Gender Symp.: "'I am a Ruby Wrapped in a Rag' – The Poetry of a Secluded Woman in early 20th-Century India"
Fri, November 16, 2012 • 12:00 PM - 2:00 PM • GAR 1.102
The Department of History's Graduate Symposium on Gender, History, and Sexuality presents:
"'I am a Ruby Wrapped in a Rag' – The Poetry of a Secluded Woman in early 20th-Century India"
A talk by Dr. Gail Minault, Professor of History at The University of Texas at Austin
Zay Khay Sheen, or Zahida Khatun Sherwani (1894-1922), is an intriguing figure in early 20th century Indian literature and history. An accomplished poet, she observed complete purdah, to the point of never leaving her family home in Aligarh district in northern India. She also kept her identity under wraps, to the extent that admirers of her poetry, which appeared in Urdu literary magazines during her lifetime, were unsure whether she was male or female. For all her isolation and anonymity, she is nevertheless an important example of early women writers of Urdu, who expressed themselves in prose and poetry in the literary periodicals of the day, giving voice not only to women’s identity and social concerns, but also to involvement in the many political and cultural movements of the early Indian nationalist movement. The question to be addressed here is whether her writings, mostly poetry, can be considered autobiographical, or whether a self-portrait can be gleaned from her poetry. This case study will address the overall question of whether poetry can be deemed a source for individual or social history, or whether its images and emotions capture universals that make poetry a poor source for historical and autobiographical specificity.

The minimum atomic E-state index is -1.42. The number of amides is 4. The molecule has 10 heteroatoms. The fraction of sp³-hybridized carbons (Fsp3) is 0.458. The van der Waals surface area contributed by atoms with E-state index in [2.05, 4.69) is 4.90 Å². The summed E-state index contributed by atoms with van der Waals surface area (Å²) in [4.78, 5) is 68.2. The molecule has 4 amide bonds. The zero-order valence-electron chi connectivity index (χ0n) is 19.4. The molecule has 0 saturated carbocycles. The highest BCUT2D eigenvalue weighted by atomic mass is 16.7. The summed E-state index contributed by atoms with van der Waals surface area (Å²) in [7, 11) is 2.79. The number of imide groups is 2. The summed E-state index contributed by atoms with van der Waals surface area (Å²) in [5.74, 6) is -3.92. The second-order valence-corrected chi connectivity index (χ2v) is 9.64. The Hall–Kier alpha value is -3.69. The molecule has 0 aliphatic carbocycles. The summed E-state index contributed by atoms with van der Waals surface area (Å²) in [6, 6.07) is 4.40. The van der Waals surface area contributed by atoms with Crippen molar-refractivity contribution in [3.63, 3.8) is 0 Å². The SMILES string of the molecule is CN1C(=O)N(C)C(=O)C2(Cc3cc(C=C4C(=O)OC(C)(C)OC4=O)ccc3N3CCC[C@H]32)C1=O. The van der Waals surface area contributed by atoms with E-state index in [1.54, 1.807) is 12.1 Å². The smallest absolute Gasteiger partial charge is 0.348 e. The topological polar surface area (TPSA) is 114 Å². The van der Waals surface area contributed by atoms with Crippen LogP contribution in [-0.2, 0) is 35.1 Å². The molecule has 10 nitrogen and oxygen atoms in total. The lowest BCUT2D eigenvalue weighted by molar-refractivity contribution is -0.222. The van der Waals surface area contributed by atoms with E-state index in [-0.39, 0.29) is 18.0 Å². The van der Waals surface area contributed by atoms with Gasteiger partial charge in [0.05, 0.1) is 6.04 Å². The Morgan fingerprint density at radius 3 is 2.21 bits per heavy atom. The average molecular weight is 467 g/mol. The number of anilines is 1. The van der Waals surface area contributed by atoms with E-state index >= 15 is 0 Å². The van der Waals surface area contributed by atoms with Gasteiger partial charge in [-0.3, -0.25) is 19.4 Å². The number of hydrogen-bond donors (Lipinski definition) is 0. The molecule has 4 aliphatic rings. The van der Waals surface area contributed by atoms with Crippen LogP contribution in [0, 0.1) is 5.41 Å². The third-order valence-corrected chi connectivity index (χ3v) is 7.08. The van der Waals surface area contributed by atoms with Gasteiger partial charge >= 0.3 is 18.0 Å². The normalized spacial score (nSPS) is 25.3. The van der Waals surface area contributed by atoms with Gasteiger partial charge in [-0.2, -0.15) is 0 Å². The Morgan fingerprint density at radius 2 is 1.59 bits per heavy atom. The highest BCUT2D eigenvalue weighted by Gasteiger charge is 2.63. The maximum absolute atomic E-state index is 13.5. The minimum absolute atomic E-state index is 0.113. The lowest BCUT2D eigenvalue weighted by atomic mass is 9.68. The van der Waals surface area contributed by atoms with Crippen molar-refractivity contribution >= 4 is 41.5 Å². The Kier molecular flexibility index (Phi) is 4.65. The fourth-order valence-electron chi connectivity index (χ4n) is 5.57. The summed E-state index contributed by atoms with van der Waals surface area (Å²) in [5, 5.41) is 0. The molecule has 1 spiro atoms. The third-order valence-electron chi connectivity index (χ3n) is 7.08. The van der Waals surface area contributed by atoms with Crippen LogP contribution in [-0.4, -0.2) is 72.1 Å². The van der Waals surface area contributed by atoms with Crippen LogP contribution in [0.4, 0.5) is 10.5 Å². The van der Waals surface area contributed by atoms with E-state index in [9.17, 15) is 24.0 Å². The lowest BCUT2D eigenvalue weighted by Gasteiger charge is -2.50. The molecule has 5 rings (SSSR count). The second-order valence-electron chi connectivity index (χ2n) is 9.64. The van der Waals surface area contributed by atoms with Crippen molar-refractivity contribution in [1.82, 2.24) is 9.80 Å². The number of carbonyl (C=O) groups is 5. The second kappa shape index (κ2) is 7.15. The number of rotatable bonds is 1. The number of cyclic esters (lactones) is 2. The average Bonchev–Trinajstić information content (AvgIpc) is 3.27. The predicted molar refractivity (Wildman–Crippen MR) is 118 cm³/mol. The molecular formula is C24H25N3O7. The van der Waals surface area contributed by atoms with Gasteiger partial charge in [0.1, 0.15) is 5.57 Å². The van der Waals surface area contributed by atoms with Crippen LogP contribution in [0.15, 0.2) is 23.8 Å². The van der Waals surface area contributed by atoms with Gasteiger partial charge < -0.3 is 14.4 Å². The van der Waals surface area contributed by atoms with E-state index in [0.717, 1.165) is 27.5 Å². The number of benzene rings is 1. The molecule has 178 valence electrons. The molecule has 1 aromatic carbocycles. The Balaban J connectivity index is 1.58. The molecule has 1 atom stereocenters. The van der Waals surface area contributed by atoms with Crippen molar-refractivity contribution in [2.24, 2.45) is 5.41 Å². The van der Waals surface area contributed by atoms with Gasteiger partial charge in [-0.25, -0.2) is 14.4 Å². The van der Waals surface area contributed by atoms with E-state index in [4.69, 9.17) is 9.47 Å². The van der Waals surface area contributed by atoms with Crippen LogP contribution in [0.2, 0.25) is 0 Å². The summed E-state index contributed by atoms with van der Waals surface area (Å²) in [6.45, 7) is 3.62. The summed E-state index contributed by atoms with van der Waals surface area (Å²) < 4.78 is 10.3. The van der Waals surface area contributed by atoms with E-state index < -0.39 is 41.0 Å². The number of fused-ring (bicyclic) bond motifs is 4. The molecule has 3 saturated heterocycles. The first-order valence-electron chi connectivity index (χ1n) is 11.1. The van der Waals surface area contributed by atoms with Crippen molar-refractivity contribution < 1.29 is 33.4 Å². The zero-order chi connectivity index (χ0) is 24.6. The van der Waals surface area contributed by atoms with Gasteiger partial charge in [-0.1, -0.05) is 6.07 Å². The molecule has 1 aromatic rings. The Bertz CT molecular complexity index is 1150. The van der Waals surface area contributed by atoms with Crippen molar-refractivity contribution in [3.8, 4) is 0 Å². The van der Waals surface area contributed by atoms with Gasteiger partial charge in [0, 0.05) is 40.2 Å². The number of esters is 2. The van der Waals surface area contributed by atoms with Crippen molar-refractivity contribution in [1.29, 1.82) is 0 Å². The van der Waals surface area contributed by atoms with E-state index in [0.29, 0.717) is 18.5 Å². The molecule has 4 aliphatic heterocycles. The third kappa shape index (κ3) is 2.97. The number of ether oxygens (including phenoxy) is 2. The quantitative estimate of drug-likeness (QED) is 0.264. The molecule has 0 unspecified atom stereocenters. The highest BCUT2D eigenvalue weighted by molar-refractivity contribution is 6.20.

The Symposium on Gender, History, and Sexuality has been a fixture in Department of History since 2001, offering a forum for graduate students and faculty to present papers and works-in-progress for discussion in a relaxed and collegial atmosphere.